Lessons learned from Digital Twin development and deployment

by Dr Graham Kelly | July 1, 2022 |  5 min read

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The term Digital Twin was coined in 2002 by Michael Grieves as part of his product lifecycle management (PLM) research at the University of Michigan. However, it was far from a new concept, NASA for example has been using digital models of real word things for over 50 years, most notably with the Apollo 13 mission.

At BIM Academy we have been delivering on Digital Twins for the over 10 years starting with the creation of an exact digital replica of the entire Northumbria University campus in 2011.

We all know the use of the Digital Twin is expanding, and there is clear evidence Digital Twin technology is transforming the fabric of our buildings. But to maximise its impact, the Digital Twin needs to be all about interoperability, ensuring secure and resilient data flows seamlessly between all parties. This is an important enabler for achieving not only a connection between the asset and its data, but for the realisation of asset optimisation, net zero emissions targets, climate change resilience and a truly circular economy.

To do this we need quality in our data and to understand what the client wants to achieve from generating this data. There is a clear path from data to impact, by extracting information, knowledge, insight and wisdom from our data to ensure what we deliver is impactful. As demonstrated in this fantastic visual from Gaping Void Culture Design Group.

Examples of this are evident in several of our projects, in particular Sydney Opera House and Mass Transit Railway Corporate (MTR), in Hong Kong. There were many lessons learned from these projects for effective data optimisation that drive the development of a Digital Twin.

Sydney Opera House

Sydney Opera house is one of the world’s most famous structures, a defining icon of the Sydney skyline. Construction of this stunning structure was completed in 1973 at a cost of $102 million AUS – starting with an original estimated build budget of only $7 million AUS!

As this landmark dates back to the 70’s, when BIM Academy first started working with the Opera House team in 2013, many of the original data systems we extremely outdated and manually operated. Needing to increase accessibility of key operational and maintenance information, BIM Academy created a unique BIM4FM solution to achieve operational and cost efficiencies to support an enhanced visitor experience, playing a pivotal role in the conservation and preservation of the Opera House’s cultural programme. This has enabled the Opera House to start the implementation of a web based BIM4FM interface that will link a constantly maintained geo spatially accurate model of the building to its engineering, maintenance and building control systems.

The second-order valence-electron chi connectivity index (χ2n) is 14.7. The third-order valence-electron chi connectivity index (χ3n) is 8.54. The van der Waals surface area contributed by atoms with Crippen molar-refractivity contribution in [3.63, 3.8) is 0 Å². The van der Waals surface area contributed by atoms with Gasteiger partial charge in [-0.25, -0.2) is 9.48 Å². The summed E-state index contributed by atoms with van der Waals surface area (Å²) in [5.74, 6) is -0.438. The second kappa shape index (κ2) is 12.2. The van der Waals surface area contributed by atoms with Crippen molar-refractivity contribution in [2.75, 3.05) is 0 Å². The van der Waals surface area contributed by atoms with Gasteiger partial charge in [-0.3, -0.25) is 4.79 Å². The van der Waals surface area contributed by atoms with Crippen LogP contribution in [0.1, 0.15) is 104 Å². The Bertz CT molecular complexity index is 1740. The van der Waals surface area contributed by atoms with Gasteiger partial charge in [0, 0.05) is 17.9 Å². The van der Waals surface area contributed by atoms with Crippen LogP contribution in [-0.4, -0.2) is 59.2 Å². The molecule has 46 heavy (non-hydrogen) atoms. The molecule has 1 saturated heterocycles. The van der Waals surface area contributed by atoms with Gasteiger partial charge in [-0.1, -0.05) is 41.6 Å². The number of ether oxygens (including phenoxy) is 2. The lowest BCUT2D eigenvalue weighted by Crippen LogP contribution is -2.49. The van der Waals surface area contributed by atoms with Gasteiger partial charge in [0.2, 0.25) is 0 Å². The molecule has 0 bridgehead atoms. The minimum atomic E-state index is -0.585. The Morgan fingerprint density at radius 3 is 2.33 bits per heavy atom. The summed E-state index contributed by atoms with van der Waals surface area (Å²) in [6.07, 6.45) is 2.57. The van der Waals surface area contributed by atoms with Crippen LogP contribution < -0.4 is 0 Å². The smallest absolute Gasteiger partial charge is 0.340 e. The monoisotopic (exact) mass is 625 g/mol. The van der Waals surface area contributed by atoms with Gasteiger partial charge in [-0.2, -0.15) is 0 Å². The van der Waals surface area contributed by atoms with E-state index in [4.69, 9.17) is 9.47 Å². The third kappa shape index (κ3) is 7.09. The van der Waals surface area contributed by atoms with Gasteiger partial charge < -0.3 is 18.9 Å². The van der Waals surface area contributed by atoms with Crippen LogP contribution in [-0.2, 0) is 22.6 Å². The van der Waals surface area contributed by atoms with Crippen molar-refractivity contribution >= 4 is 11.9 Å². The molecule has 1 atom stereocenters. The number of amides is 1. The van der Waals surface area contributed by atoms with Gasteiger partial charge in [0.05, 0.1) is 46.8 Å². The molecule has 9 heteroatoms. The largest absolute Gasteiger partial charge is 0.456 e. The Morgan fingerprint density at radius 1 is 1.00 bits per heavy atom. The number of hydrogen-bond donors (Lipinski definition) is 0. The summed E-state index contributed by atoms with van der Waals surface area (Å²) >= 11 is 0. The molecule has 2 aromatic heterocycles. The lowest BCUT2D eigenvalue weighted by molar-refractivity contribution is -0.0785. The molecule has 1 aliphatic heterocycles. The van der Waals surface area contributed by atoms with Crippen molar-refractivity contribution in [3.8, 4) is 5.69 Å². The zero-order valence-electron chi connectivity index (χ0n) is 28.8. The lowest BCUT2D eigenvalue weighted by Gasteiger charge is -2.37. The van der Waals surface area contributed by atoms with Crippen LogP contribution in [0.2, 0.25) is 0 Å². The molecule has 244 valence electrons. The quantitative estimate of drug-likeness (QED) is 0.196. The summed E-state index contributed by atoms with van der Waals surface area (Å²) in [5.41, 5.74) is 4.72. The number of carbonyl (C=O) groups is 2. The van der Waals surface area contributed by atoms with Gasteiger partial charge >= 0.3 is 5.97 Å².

Lessons learned from this project were that it was essential to put the outcomes first. To establish what needed to change, why it needed to change and what benefits it would bring. Sometimes as an industry we get caught up in the technology and not really understanding the problem. The technology is the conduit to getting what we want, it is simply part of the process, not the whole solution.

From the outset, for the Opera House we identified where the gaps were in their data, but just as importantly the outdated method of data collection, then provided the solutions needed to make building operations and maintenance run more efficiently.

Mass Transit Railway Corporate (MTR)

Mass Transit Rail Corporation (MTR) is regarded as one of the world’s leading railway operations, carrying on average 5.9 million passengers per day throughout Hong Kong.

BIM Academy was asked to support the development of a project which would investigate the feasibility and business case for collating and linking asset data from various 3D digital and 2D conventional formats derived from ongoing rail infrastructure projects and migrating this data to a new asset and facilities management system.

The BIM Academy team took 3D geometric models, metadata and handover documentation from the construction and maintenance team, particularly those working on the Kwun Tong Line extension, then reconfigured the data to generate consistency and compatibility prior to successfully testing the migration of data to the new system.

Also, as part of the study, we demonstrated practical savings in time and cost in relation to the response times and efficiency of the operational teams. This return on investment was then used internally within the MTR to support the business case for the further expansion of its BIM programme.

In this instance, we looked at what was going to bring the most value to the client before putting together a Digital Twin. The value to MTR was the cost savings mapped against the alignment of operational services.

In both of these projects the power of the Digital Twins we created for Sydney Opera House and MTR, comes from connecting real world assets with real world data, so that both clients can better visualise, understand and maintain them.

The development and deployment of the Digital Twins for both clients help them understand the past, view present conditions and prevent future problems. They have become a critical part in informing decision making through insight, analysis and simulation.

As the Digital Twins mature, other benefits can be seen through reduced maintenance costs and predictions can be made on how all assets will perform in the future. Equally, as the hype around Digital Twin grows, we need to make sure that the benefits to the client are at the forefront of how to maximise the use of a Digital Twin to achieve real-time results.

To understand more about BIM Academy’s work on Digital Twins, contact Graham at [email protected].